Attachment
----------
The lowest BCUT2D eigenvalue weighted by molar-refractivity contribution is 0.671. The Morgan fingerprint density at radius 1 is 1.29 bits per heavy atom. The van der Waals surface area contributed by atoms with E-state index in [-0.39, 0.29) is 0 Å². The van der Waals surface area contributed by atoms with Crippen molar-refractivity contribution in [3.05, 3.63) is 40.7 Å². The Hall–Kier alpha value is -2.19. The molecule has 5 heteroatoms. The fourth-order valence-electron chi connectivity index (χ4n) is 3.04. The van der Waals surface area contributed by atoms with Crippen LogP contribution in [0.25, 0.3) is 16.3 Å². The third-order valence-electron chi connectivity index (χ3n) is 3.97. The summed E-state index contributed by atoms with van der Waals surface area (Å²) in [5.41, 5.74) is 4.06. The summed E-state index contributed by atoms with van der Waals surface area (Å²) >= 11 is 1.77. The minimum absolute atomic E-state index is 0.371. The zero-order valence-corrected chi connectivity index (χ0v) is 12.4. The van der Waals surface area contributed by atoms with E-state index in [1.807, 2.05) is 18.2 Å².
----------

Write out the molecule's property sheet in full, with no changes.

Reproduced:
The lowest BCUT2D eigenvalue weighted by molar-refractivity contribution is 0.671. The Morgan fingerprint density at radius 1 is 1.29 bits per heavy atom. The van der Waals surface area contributed by atoms with E-state index in [-0.39, 0.29) is 0 Å². The van der Waals surface area contributed by atoms with Crippen molar-refractivity contribution in [3.05, 3.63) is 40.7 Å². The Hall–Kier alpha value is -2.19. The molecule has 5 heteroatoms. The fourth-order valence-electron chi connectivity index (χ4n) is 3.04. The van der Waals surface area contributed by atoms with Crippen LogP contribution in [0.25, 0.3) is 16.3 Å². The third-order valence-electron chi connectivity index (χ3n) is 3.97. The summed E-state index contributed by atoms with van der Waals surface area (Å²) in [5.41, 5.74) is 4.06. The summed E-state index contributed by atoms with van der Waals surface area (Å²) >= 11 is 1.77. The minimum absolute atomic E-state index is 0.371. The zero-order valence-corrected chi connectivity index (χ0v) is 12.4. The van der Waals surface area contributed by atoms with E-state index in [1.807, 2.05) is 18.2 Å².